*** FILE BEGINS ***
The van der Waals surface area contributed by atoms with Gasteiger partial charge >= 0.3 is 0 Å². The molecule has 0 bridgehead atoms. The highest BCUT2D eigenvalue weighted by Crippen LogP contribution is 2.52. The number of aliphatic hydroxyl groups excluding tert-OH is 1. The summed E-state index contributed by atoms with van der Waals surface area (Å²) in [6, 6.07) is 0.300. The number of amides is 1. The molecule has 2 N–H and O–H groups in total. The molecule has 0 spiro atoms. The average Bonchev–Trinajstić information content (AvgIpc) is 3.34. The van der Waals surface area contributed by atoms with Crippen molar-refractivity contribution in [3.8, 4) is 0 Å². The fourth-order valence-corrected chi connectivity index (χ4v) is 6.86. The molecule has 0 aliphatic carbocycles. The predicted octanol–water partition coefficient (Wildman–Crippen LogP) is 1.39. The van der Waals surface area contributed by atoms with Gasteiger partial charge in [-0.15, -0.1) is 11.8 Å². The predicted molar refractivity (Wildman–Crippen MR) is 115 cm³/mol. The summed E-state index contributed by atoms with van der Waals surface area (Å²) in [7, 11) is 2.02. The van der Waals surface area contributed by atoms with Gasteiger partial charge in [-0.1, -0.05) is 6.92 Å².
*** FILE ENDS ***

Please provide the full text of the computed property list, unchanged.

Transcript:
The van der Waals surface area contributed by atoms with Gasteiger partial charge >= 0.3 is 0 Å². The molecule has 0 bridgehead atoms. The highest BCUT2D eigenvalue weighted by Crippen LogP contribution is 2.52. The number of aliphatic hydroxyl groups excluding tert-OH is 1. The summed E-state index contributed by atoms with van der Waals surface area (Å²) in [6, 6.07) is 0.300. The number of amides is 1. The molecule has 2 N–H and O–H groups in total. The molecule has 0 spiro atoms. The average Bonchev–Trinajstić information content (AvgIpc) is 3.34. The van der Waals surface area contributed by atoms with Crippen molar-refractivity contribution in [3.8, 4) is 0 Å². The fourth-order valence-corrected chi connectivity index (χ4v) is 6.86. The molecule has 0 aliphatic carbocycles. The predicted octanol–water partition coefficient (Wildman–Crippen LogP) is 1.39. The van der Waals surface area contributed by atoms with Gasteiger partial charge in [-0.15, -0.1) is 11.8 Å². The predicted molar refractivity (Wildman–Crippen MR) is 115 cm³/mol. The summed E-state index contributed by atoms with van der Waals surface area (Å²) in [7, 11) is 2.02. The van der Waals surface area contributed by atoms with Gasteiger partial charge in [-0.1, -0.05) is 6.92 Å².